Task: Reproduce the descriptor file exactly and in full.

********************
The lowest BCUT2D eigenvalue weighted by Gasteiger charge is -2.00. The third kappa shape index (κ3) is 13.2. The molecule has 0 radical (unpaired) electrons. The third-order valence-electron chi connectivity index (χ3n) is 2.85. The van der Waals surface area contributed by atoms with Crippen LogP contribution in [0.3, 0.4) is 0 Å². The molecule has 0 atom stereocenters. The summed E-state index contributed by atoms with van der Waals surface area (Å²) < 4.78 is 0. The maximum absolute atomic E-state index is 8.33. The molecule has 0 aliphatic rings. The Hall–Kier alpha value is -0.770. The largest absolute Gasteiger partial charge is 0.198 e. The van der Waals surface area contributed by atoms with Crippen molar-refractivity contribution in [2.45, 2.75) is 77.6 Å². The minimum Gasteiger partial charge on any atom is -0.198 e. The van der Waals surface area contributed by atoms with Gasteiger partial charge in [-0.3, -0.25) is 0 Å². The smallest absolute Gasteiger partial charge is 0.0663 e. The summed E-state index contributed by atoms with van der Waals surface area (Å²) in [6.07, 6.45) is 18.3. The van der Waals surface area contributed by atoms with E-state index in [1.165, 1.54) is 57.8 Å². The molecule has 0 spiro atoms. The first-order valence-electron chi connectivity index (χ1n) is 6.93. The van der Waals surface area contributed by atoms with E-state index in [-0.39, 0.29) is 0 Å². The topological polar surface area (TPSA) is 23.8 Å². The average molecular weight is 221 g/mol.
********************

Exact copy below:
The lowest BCUT2D eigenvalue weighted by Gasteiger charge is -2.00. The third kappa shape index (κ3) is 13.2. The molecule has 0 radical (unpaired) electrons. The third-order valence-electron chi connectivity index (χ3n) is 2.85. The van der Waals surface area contributed by atoms with Crippen LogP contribution in [0.3, 0.4) is 0 Å². The molecule has 0 atom stereocenters. The summed E-state index contributed by atoms with van der Waals surface area (Å²) < 4.78 is 0. The maximum absolute atomic E-state index is 8.33. The molecule has 0 aliphatic rings. The Hall–Kier alpha value is -0.770. The largest absolute Gasteiger partial charge is 0.198 e. The van der Waals surface area contributed by atoms with Crippen molar-refractivity contribution in [2.45, 2.75) is 77.6 Å². The minimum Gasteiger partial charge on any atom is -0.198 e. The van der Waals surface area contributed by atoms with Gasteiger partial charge in [-0.3, -0.25) is 0 Å². The smallest absolute Gasteiger partial charge is 0.0663 e. The summed E-state index contributed by atoms with van der Waals surface area (Å²) in [6.07, 6.45) is 18.3. The van der Waals surface area contributed by atoms with E-state index in [1.165, 1.54) is 57.8 Å². The molecule has 0 spiro atoms. The first-order valence-electron chi connectivity index (χ1n) is 6.93. The van der Waals surface area contributed by atoms with E-state index in [-0.39, 0.29) is 0 Å². The topological polar surface area (TPSA) is 23.8 Å². The average molecular weight is 221 g/mol.